675 Automated Cloud Detection and Classification of Ground-Based Hemispheric Sky Images

Wednesday, 13 January 2016
Hall D/E ( New Orleans Ernest N. Morial Convention Center)
Jessica M. Kleiss, Lewis and Clark College, Portland, OR; and T. J. Wagner and L. M. Garrett

Shallow cumulus clouds have a significant impact on the planetary boundary layer through the distribution of latent and sensible heat fluxes; their impact on solar energy production is also significant. While the study of these clouds is undeniably important, the process of finding past cases is often laborious. The historical record of cloud coverage from visual observations at meteorological stations terminated in the U.S. in the mid-1990's due to the shift to automated observations by ceilometers. The historical visual observations typically included the fraction (octas) of the sky covered with clouds as well as the cloud species; the end of manual observations resulted in little record of cloud species in the ensuing decades. Since then, the primary method for identifying shallow cumulus cases is manual inspection of satellite or photographic imagery.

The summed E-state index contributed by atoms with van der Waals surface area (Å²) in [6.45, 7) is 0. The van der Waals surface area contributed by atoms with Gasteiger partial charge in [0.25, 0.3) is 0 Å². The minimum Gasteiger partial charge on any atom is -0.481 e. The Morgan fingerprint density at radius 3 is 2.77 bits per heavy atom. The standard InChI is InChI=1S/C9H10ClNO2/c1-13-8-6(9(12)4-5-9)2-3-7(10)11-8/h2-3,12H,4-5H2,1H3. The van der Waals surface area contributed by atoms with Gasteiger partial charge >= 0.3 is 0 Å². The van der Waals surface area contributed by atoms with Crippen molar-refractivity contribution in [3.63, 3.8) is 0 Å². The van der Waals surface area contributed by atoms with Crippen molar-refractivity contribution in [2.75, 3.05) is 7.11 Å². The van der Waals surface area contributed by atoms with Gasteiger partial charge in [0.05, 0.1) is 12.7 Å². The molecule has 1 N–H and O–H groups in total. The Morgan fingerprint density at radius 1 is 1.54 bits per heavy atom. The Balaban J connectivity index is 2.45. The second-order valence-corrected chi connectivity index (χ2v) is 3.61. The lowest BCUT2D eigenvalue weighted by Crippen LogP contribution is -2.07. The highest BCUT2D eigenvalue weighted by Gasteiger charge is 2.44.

By using TSI images from the Atmospheric Radiation Measurement (ARM) Climate Research Facility Southern Great Plains (SGP) site, the authors have developed a statistical classification system optimized for the automatic determination of the presence of shallow cumulus clouds by analyzing motion, texture, and color statistics of the all-sky photographs. This classification algorithm shows promise for eliminating the time-intensive process of manually finding shallow cumulus clouds from TSI sky images.

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